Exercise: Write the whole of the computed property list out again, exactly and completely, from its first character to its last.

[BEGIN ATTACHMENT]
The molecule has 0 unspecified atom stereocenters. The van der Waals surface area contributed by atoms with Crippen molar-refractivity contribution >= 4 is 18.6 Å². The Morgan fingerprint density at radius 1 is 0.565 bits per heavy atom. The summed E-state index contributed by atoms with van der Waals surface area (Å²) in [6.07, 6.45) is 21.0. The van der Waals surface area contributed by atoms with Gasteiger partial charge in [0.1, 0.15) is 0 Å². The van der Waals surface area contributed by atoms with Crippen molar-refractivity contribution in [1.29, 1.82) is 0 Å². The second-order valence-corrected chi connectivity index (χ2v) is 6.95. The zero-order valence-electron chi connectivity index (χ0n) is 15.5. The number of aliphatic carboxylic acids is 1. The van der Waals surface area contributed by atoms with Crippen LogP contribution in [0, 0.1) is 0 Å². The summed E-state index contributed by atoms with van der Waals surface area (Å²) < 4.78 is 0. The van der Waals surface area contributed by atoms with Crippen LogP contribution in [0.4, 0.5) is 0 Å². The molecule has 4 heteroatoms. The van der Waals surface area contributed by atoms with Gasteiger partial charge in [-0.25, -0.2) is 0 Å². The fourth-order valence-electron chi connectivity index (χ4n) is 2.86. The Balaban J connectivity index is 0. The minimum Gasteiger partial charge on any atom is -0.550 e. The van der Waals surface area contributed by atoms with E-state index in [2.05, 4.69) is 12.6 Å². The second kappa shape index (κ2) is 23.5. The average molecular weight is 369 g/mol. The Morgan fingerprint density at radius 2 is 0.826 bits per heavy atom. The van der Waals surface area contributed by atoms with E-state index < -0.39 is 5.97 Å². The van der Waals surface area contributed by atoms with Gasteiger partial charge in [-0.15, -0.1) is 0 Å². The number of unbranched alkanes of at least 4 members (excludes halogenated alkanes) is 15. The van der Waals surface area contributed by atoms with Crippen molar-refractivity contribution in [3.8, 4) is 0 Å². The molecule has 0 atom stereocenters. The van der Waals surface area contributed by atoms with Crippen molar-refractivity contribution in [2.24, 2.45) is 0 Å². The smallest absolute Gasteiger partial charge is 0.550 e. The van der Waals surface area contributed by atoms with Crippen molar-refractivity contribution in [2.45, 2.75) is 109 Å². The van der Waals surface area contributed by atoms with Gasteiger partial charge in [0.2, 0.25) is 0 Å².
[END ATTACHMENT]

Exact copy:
The molecule has 0 unspecified atom stereocenters. The van der Waals surface area contributed by atoms with Crippen molar-refractivity contribution >= 4 is 18.6 Å². The Morgan fingerprint density at radius 1 is 0.565 bits per heavy atom. The summed E-state index contributed by atoms with van der Waals surface area (Å²) in [6.07, 6.45) is 21.0. The van der Waals surface area contributed by atoms with Gasteiger partial charge in [0.1, 0.15) is 0 Å². The van der Waals surface area contributed by atoms with Crippen molar-refractivity contribution in [1.29, 1.82) is 0 Å². The second-order valence-corrected chi connectivity index (χ2v) is 6.95. The zero-order valence-electron chi connectivity index (χ0n) is 15.5. The number of aliphatic carboxylic acids is 1. The van der Waals surface area contributed by atoms with Crippen LogP contribution in [0, 0.1) is 0 Å². The summed E-state index contributed by atoms with van der Waals surface area (Å²) < 4.78 is 0. The van der Waals surface area contributed by atoms with Crippen LogP contribution in [0.4, 0.5) is 0 Å². The molecule has 4 heteroatoms. The van der Waals surface area contributed by atoms with Gasteiger partial charge in [-0.25, -0.2) is 0 Å². The fourth-order valence-electron chi connectivity index (χ4n) is 2.86. The Balaban J connectivity index is 0. The minimum Gasteiger partial charge on any atom is -0.550 e. The van der Waals surface area contributed by atoms with E-state index in [2.05, 4.69) is 12.6 Å². The second kappa shape index (κ2) is 23.5. The average molecular weight is 369 g/mol. The Morgan fingerprint density at radius 2 is 0.826 bits per heavy atom. The van der Waals surface area contributed by atoms with E-state index < -0.39 is 5.97 Å². The van der Waals surface area contributed by atoms with Gasteiger partial charge in [-0.15, -0.1) is 0 Å². The number of unbranched alkanes of at least 4 members (excludes halogenated alkanes) is 15. The van der Waals surface area contributed by atoms with Crippen molar-refractivity contribution in [3.8, 4) is 0 Å². The molecule has 0 atom stereocenters. The van der Waals surface area contributed by atoms with Crippen molar-refractivity contribution in [2.24, 2.45) is 0 Å². The smallest absolute Gasteiger partial charge is 0.550 e. The van der Waals surface area contributed by atoms with Crippen molar-refractivity contribution in [2.45, 2.75) is 109 Å². The van der Waals surface area contributed by atoms with Gasteiger partial charge in [0.2, 0.25) is 0 Å².